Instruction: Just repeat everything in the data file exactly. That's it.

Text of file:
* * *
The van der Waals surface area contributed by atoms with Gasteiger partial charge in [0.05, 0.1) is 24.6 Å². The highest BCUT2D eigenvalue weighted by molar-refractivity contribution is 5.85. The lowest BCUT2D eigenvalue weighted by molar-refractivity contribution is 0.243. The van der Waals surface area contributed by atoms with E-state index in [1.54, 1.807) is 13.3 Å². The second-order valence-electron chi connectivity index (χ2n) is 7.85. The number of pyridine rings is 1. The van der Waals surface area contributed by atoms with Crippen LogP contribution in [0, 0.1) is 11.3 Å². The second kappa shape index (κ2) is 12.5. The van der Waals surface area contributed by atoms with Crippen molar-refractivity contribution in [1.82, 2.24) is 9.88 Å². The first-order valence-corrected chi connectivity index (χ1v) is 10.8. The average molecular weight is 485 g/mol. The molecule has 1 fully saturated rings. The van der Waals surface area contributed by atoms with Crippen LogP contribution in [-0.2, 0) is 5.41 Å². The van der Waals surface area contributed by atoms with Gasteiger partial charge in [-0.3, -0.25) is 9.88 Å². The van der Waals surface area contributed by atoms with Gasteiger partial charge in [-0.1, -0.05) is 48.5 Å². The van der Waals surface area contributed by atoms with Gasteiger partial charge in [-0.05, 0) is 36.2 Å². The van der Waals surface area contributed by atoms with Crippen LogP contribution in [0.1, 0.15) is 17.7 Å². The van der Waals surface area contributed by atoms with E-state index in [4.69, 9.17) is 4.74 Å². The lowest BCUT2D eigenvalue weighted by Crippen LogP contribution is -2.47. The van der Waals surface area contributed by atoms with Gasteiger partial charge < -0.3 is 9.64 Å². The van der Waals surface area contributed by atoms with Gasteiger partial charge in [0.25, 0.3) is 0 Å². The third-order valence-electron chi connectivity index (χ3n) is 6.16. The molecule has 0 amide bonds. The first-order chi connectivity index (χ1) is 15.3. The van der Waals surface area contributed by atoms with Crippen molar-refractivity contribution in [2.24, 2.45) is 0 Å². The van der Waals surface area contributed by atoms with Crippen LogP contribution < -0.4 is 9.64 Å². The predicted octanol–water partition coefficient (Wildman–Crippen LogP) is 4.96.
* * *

The van der Waals surface area contributed by atoms with Gasteiger partial charge in [0.05, 0.1) is 24.6 Å². The highest BCUT2D eigenvalue weighted by molar-refractivity contribution is 5.85. The lowest BCUT2D eigenvalue weighted by molar-refractivity contribution is 0.243. The van der Waals surface area contributed by atoms with E-state index in [1.54, 1.807) is 13.3 Å². The second-order valence-electron chi connectivity index (χ2n) is 7.85. The number of pyridine rings is 1. The van der Waals surface area contributed by atoms with Crippen LogP contribution in [0, 0.1) is 11.3 Å². The second kappa shape index (κ2) is 12.5. The van der Waals surface area contributed by atoms with Crippen molar-refractivity contribution in [1.82, 2.24) is 9.88 Å². The first-order valence-corrected chi connectivity index (χ1v) is 10.8. The average molecular weight is 485 g/mol. The molecule has 1 fully saturated rings. The van der Waals surface area contributed by atoms with Crippen LogP contribution in [-0.2, 0) is 5.41 Å². The van der Waals surface area contributed by atoms with Gasteiger partial charge in [-0.3, -0.25) is 9.88 Å². The van der Waals surface area contributed by atoms with Gasteiger partial charge in [-0.1, -0.05) is 48.5 Å². The van der Waals surface area contributed by atoms with Gasteiger partial charge in [-0.05, 0) is 36.2 Å². The van der Waals surface area contributed by atoms with Crippen LogP contribution in [0.1, 0.15) is 17.7 Å². The van der Waals surface area contributed by atoms with E-state index in [4.69, 9.17) is 4.74 Å². The lowest BCUT2D eigenvalue weighted by Crippen LogP contribution is -2.47. The van der Waals surface area contributed by atoms with Gasteiger partial charge < -0.3 is 9.64 Å². The van der Waals surface area contributed by atoms with Gasteiger partial charge in [0.25, 0.3) is 0 Å². The third-order valence-electron chi connectivity index (χ3n) is 6.16. The molecule has 0 amide bonds. The first-order chi connectivity index (χ1) is 15.3. The van der Waals surface area contributed by atoms with Crippen molar-refractivity contribution in [2.24, 2.45) is 0 Å². The van der Waals surface area contributed by atoms with Crippen LogP contribution < -0.4 is 9.64 Å². The predicted octanol–water partition coefficient (Wildman–Crippen LogP) is 4.96.